North Carolina’s Department of Environmental Quality hosts a virtual public information session today on changes the state is considering to boost the number of electric trucks traveling its roads, and phase out the use of greenhouse-gas-spewing diesel guzzlers.
Trucks and buses make up around 3% of road traffic, but emit 26% of North Carolina’s smog and 32% percent of particulate matter and other hazardous air pollutants.
Jeff Robbins – executive director of CleanAIRE NC – said exposure to air pollution is known to increase asthma, heart attacks, increase COVID-19 risk and other conditions, and says the health of North Carolinians depends on shifting to electric heavy-duty vehicles.
“Fine particulate matter, PM 2.5, ozone, nitrous oxide and sulfur oxide,” said Robbins. “Reducing the emission of dangerous air pollutants is critical to the health of North Carolinians.”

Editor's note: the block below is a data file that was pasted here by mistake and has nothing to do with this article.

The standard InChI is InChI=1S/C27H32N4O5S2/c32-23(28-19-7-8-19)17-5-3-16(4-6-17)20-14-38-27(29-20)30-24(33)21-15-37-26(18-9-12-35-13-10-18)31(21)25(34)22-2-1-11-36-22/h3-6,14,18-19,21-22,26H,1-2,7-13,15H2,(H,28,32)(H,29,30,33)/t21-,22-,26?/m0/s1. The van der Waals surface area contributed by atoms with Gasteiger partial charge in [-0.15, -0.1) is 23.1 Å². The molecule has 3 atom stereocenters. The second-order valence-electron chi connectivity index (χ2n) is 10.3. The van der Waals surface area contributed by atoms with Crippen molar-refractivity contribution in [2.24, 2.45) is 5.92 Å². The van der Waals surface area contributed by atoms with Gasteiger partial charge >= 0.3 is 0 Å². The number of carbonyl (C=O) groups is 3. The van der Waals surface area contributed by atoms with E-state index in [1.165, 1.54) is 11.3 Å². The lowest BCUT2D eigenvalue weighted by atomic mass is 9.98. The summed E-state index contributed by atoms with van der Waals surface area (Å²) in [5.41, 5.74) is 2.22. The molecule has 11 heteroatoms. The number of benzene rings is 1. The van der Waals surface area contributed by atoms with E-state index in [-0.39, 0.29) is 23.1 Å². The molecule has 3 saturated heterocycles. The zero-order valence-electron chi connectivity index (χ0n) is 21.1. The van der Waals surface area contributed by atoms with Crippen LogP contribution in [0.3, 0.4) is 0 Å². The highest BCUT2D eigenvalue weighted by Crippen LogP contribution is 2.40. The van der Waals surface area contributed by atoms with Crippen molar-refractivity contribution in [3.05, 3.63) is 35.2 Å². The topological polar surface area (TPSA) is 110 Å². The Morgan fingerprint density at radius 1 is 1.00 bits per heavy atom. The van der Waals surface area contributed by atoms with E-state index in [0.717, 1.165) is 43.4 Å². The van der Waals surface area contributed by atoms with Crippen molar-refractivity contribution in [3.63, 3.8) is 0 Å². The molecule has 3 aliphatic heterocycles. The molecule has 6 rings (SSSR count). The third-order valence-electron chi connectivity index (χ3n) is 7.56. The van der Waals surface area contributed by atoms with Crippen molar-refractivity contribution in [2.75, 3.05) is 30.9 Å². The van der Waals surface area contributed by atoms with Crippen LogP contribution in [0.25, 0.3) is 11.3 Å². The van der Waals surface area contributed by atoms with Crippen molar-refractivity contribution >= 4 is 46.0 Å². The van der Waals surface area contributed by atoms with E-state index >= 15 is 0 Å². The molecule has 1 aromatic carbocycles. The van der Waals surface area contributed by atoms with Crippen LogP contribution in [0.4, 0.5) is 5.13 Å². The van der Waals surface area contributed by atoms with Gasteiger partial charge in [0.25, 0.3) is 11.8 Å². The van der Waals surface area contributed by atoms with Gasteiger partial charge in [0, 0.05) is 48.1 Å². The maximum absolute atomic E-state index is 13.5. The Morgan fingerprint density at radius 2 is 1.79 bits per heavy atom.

Last fall Gov. Roy Cooper signed Executive Order 271, which tasks state regulators with beginning the rule-making process for the Advanced Clean Truck program.
In-person public hearings on the rule will be held this month in Charlotte, Burlington and Pembroke, followed by a virtual hearing on February 21.
Opponents argue clean-trucks standards will raise prices on consumer goods and harm the trucking industry.
The state argues that North Carolina can benefit from the global market transition to electric trucks by requiring manufacturers to sell an increasing percentage of zero-emission vehicles over time.
“It’s a twofold approach to get rid of combustion engines and move toward electric vehicles that help do their part in reducing emissions,” said Robbins.
The new rules will apply to delivery vans, box trucks, garbage trucks, semi-tractors and other vehicles weighing at least 8,500 pounds. So far at least nine other states have either adopted or proposed a version of the Advanced Clean Trucks program.
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NC Moves to Adopt Zero-Emission Truck Regulation the Natural Resources Defense Council 10/25/22
Diesel fuel explained: Diesel and the environment the U.S. Energy Information Agency 2023
This story was written by Nadia Ramlagan, a producer at Public News Service, where this story first appeared